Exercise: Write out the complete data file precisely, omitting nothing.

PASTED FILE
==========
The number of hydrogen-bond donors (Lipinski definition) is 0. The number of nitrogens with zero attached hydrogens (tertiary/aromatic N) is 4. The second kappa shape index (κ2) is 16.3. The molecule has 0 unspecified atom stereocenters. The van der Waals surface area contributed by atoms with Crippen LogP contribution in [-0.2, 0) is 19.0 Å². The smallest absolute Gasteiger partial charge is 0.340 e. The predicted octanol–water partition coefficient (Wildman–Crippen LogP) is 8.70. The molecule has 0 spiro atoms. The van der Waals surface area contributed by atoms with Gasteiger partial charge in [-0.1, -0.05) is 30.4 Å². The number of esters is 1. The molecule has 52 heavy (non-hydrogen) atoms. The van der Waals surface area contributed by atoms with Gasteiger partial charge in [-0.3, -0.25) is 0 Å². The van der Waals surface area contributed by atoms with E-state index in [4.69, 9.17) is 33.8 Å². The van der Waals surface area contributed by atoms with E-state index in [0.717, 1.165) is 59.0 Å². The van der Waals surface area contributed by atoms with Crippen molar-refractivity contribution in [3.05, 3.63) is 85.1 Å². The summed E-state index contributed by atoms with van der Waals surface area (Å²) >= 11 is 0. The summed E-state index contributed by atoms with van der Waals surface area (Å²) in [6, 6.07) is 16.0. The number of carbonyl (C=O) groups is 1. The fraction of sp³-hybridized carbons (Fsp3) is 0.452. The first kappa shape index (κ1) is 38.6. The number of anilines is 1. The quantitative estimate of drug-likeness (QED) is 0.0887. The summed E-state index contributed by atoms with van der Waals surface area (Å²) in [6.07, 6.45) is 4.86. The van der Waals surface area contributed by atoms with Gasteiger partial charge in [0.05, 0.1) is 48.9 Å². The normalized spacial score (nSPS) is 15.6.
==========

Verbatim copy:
The number of hydrogen-bond donors (Lipinski definition) is 0. The number of nitrogens with zero attached hydrogens (tertiary/aromatic N) is 4. The second kappa shape index (κ2) is 16.3. The molecule has 0 unspecified atom stereocenters. The van der Waals surface area contributed by atoms with Crippen LogP contribution in [-0.2, 0) is 19.0 Å². The smallest absolute Gasteiger partial charge is 0.340 e. The predicted octanol–water partition coefficient (Wildman–Crippen LogP) is 8.70. The molecule has 0 spiro atoms. The van der Waals surface area contributed by atoms with Gasteiger partial charge in [-0.1, -0.05) is 30.4 Å². The number of esters is 1. The molecule has 52 heavy (non-hydrogen) atoms. The van der Waals surface area contributed by atoms with Gasteiger partial charge in [-0.3, -0.25) is 0 Å². The van der Waals surface area contributed by atoms with E-state index in [4.69, 9.17) is 33.8 Å². The van der Waals surface area contributed by atoms with E-state index in [0.717, 1.165) is 59.0 Å². The van der Waals surface area contributed by atoms with Crippen molar-refractivity contribution in [3.05, 3.63) is 85.1 Å². The summed E-state index contributed by atoms with van der Waals surface area (Å²) >= 11 is 0. The summed E-state index contributed by atoms with van der Waals surface area (Å²) in [6, 6.07) is 16.0. The number of carbonyl (C=O) groups is 1. The fraction of sp³-hybridized carbons (Fsp3) is 0.452. The first kappa shape index (κ1) is 38.6. The number of anilines is 1. The quantitative estimate of drug-likeness (QED) is 0.0887. The summed E-state index contributed by atoms with van der Waals surface area (Å²) in [6.07, 6.45) is 4.86. The van der Waals surface area contributed by atoms with Gasteiger partial charge in [0.05, 0.1) is 48.9 Å². The normalized spacial score (nSPS) is 15.6.